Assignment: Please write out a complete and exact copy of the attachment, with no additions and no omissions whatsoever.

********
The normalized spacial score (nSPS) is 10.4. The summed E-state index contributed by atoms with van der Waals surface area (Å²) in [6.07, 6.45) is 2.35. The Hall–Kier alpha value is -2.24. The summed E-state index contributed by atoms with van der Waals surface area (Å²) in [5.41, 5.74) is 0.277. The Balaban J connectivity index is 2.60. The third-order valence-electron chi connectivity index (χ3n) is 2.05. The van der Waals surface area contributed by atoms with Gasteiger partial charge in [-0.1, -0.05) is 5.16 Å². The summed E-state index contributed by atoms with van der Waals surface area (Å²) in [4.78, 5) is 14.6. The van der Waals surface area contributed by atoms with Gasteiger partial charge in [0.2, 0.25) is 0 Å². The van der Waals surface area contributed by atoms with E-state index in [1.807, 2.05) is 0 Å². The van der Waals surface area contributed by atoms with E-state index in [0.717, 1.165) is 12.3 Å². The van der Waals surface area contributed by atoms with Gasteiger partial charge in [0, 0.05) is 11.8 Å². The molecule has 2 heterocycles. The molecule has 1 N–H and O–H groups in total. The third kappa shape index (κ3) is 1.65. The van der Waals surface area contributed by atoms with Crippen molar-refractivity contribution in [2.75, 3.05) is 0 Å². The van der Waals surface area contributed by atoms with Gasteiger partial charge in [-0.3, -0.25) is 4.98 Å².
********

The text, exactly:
The normalized spacial score (nSPS) is 10.4. The summed E-state index contributed by atoms with van der Waals surface area (Å²) in [6.07, 6.45) is 2.35. The Hall–Kier alpha value is -2.24. The summed E-state index contributed by atoms with van der Waals surface area (Å²) in [5.41, 5.74) is 0.277. The Balaban J connectivity index is 2.60. The third-order valence-electron chi connectivity index (χ3n) is 2.05. The van der Waals surface area contributed by atoms with Gasteiger partial charge in [-0.1, -0.05) is 5.16 Å². The summed E-state index contributed by atoms with van der Waals surface area (Å²) in [4.78, 5) is 14.6. The van der Waals surface area contributed by atoms with Gasteiger partial charge in [0.2, 0.25) is 0 Å². The van der Waals surface area contributed by atoms with E-state index in [1.807, 2.05) is 0 Å². The van der Waals surface area contributed by atoms with E-state index in [0.717, 1.165) is 12.3 Å². The van der Waals surface area contributed by atoms with Gasteiger partial charge in [0, 0.05) is 11.8 Å². The molecule has 2 heterocycles. The molecule has 1 N–H and O–H groups in total. The third kappa shape index (κ3) is 1.65. The van der Waals surface area contributed by atoms with Crippen molar-refractivity contribution in [2.75, 3.05) is 0 Å². The van der Waals surface area contributed by atoms with Gasteiger partial charge in [-0.3, -0.25) is 4.98 Å².